How to incriminate yourself on Facebook

06 December 2013 By Reporter

A pair of petty criminals thought it would be a good idea to talk about killing judges on Facebook.

Two Maryland men have pleaded guilty to threatening the judges presiding over their respective cases. Zachary Mitchell and Justin Ferrell traded complaints about two Anne Arundel County judges in Facebook postings, reported The Baltimore Sun.


“I’ll hit ur judge and u hit mine lol,” Mitchell told Ferrell on Facebook, according to court documents.

Putting ‘lol’ at the end of a threat doesn’t make it ok guys...

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The pair claimed they were just kidding, but the court was unconvinced. That might have had something to do with the fact that, according to a police informant, Mitchell allegedly tried to buy a gun for the ‘joke’ hit.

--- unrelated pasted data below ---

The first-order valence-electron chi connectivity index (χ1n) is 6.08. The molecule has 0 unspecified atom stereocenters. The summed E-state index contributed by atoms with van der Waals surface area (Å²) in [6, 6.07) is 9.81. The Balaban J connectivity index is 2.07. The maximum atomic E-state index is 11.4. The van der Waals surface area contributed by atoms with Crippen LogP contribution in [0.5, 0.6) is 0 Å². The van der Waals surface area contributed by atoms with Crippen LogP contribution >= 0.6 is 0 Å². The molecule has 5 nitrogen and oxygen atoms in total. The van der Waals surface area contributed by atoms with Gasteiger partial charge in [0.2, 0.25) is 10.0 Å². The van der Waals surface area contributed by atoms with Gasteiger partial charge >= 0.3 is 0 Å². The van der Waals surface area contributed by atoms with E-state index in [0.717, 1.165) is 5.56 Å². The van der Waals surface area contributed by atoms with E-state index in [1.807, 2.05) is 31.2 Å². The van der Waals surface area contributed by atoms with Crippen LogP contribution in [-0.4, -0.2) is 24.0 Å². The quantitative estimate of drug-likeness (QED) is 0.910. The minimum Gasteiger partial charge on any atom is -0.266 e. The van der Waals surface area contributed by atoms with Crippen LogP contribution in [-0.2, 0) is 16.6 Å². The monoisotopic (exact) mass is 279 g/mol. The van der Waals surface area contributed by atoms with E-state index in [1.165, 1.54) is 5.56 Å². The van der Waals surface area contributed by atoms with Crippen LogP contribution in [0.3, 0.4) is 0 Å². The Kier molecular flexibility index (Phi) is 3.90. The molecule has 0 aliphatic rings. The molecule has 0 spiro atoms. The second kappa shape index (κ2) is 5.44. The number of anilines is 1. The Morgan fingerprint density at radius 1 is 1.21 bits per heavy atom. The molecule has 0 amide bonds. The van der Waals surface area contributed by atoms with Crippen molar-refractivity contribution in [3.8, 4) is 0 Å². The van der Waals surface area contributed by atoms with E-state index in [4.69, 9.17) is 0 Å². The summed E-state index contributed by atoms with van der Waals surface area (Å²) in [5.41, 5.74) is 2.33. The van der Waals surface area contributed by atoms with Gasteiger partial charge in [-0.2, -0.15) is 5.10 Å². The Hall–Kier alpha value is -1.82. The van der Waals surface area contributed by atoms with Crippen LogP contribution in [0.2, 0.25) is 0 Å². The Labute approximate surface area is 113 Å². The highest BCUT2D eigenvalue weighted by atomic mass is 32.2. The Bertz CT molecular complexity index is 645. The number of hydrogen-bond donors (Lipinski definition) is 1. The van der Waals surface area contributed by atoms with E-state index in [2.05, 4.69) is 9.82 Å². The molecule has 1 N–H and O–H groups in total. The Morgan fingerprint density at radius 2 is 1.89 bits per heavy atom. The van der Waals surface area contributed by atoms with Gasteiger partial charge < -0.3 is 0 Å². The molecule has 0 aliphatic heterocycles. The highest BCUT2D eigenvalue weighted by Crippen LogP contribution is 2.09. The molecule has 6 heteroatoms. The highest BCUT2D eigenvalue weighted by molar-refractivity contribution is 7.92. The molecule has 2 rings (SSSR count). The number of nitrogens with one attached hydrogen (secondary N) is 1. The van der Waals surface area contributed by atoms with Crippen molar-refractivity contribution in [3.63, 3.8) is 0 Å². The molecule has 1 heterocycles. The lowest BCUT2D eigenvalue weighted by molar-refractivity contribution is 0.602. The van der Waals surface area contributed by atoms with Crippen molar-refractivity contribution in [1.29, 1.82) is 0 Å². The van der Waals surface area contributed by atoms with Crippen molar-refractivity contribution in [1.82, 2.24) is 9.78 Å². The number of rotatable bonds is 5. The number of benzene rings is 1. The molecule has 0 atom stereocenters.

Mitchell and Ferrell were sentenced this week (3 December) to three years in prison for threatening to injure a state official.

These bright sparks are not the only criminals who have bragged about illegal activity online, which is why police regularly patrol social media sites.

Folklaw would like to remind anyone thinking of posting sensitive, incriminating or offensive material on social media that everything is public and can be accessed by authorities.

Remember, too, that not all your Facebook friends will keep your secrets. Folklaw’s friends list contains casual acquaintances, distant relatives and members of the opposite sex we once flirted with – hardly an appropriate audience for a confession of sins...

How to incriminate yourself on Facebook
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